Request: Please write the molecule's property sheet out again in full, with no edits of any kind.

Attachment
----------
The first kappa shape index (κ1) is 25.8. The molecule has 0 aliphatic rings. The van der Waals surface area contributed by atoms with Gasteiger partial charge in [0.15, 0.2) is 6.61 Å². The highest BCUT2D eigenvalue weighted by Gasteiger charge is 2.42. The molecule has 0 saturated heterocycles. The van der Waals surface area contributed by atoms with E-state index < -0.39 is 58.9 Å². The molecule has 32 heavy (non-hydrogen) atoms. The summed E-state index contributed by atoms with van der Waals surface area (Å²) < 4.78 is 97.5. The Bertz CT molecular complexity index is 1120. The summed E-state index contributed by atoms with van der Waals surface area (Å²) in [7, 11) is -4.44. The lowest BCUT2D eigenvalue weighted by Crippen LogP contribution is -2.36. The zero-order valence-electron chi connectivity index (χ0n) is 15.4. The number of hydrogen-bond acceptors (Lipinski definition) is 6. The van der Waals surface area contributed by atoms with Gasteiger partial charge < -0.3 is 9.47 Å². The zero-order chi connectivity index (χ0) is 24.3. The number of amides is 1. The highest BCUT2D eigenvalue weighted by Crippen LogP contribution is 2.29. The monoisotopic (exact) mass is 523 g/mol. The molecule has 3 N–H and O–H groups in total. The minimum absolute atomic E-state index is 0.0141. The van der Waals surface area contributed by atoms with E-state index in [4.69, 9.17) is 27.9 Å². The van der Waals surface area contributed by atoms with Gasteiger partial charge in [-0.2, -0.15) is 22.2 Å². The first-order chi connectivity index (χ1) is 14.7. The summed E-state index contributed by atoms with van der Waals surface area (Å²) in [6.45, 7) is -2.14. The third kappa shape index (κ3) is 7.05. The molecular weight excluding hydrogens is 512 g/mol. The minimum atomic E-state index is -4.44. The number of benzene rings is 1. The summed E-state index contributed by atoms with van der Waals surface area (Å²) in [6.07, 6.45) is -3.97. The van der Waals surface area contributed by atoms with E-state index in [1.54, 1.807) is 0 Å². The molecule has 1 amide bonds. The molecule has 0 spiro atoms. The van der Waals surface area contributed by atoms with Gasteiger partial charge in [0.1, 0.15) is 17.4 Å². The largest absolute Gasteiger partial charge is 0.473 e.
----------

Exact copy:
The first kappa shape index (κ1) is 25.8. The molecule has 0 aliphatic rings. The van der Waals surface area contributed by atoms with Gasteiger partial charge in [0.15, 0.2) is 6.61 Å². The highest BCUT2D eigenvalue weighted by Gasteiger charge is 2.42. The molecule has 0 saturated heterocycles. The van der Waals surface area contributed by atoms with E-state index < -0.39 is 58.9 Å². The molecule has 32 heavy (non-hydrogen) atoms. The summed E-state index contributed by atoms with van der Waals surface area (Å²) < 4.78 is 97.5. The Bertz CT molecular complexity index is 1120. The summed E-state index contributed by atoms with van der Waals surface area (Å²) in [7, 11) is -4.44. The lowest BCUT2D eigenvalue weighted by Crippen LogP contribution is -2.36. The zero-order valence-electron chi connectivity index (χ0n) is 15.4. The number of hydrogen-bond acceptors (Lipinski definition) is 6. The van der Waals surface area contributed by atoms with Gasteiger partial charge < -0.3 is 9.47 Å². The zero-order chi connectivity index (χ0) is 24.3. The number of amides is 1. The highest BCUT2D eigenvalue weighted by Crippen LogP contribution is 2.29. The monoisotopic (exact) mass is 523 g/mol. The molecule has 3 N–H and O–H groups in total. The minimum absolute atomic E-state index is 0.0141. The van der Waals surface area contributed by atoms with E-state index in [4.69, 9.17) is 27.9 Å². The van der Waals surface area contributed by atoms with Gasteiger partial charge in [-0.2, -0.15) is 22.2 Å². The first-order chi connectivity index (χ1) is 14.7. The summed E-state index contributed by atoms with van der Waals surface area (Å²) in [6.45, 7) is -2.14. The third kappa shape index (κ3) is 7.05. The molecular weight excluding hydrogens is 512 g/mol. The minimum atomic E-state index is -4.44. The number of benzene rings is 1. The summed E-state index contributed by atoms with van der Waals surface area (Å²) in [6.07, 6.45) is -3.97. The van der Waals surface area contributed by atoms with E-state index in [1.54, 1.807) is 0 Å². The molecule has 1 amide bonds. The molecule has 0 spiro atoms. The van der Waals surface area contributed by atoms with Gasteiger partial charge in [0.1, 0.15) is 17.4 Å². The largest absolute Gasteiger partial charge is 0.473 e.